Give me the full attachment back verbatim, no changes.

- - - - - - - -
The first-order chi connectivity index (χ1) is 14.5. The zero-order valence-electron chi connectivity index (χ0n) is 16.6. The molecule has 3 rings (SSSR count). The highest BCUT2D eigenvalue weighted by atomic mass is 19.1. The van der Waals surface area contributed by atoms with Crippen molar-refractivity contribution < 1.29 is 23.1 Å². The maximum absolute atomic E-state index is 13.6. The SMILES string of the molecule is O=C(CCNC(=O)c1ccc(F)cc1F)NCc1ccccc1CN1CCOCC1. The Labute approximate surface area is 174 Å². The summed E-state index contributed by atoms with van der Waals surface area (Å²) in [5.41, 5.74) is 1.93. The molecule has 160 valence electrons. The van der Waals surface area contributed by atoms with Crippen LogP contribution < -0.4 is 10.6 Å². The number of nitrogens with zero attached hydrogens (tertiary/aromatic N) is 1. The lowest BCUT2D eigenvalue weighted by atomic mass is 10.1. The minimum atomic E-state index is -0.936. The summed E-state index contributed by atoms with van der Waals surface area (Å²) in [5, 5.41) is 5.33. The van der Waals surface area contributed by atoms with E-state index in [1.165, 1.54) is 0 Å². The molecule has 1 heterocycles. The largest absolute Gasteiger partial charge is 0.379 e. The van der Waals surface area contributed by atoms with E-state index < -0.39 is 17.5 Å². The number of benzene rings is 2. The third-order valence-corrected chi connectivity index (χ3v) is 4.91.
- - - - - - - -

The first-order chi connectivity index (χ1) is 14.5. The zero-order valence-electron chi connectivity index (χ0n) is 16.6. The molecule has 3 rings (SSSR count). The highest BCUT2D eigenvalue weighted by atomic mass is 19.1. The van der Waals surface area contributed by atoms with Crippen molar-refractivity contribution < 1.29 is 23.1 Å². The maximum absolute atomic E-state index is 13.6. The SMILES string of the molecule is O=C(CCNC(=O)c1ccc(F)cc1F)NCc1ccccc1CN1CCOCC1. The Labute approximate surface area is 174 Å². The summed E-state index contributed by atoms with van der Waals surface area (Å²) in [5.41, 5.74) is 1.93. The molecule has 160 valence electrons. The van der Waals surface area contributed by atoms with Crippen LogP contribution < -0.4 is 10.6 Å². The number of nitrogens with zero attached hydrogens (tertiary/aromatic N) is 1. The lowest BCUT2D eigenvalue weighted by atomic mass is 10.1. The minimum atomic E-state index is -0.936. The summed E-state index contributed by atoms with van der Waals surface area (Å²) in [5, 5.41) is 5.33. The van der Waals surface area contributed by atoms with E-state index in [1.165, 1.54) is 0 Å². The molecule has 1 heterocycles. The largest absolute Gasteiger partial charge is 0.379 e. The van der Waals surface area contributed by atoms with E-state index < -0.39 is 17.5 Å². The number of benzene rings is 2. The third-order valence-corrected chi connectivity index (χ3v) is 4.91.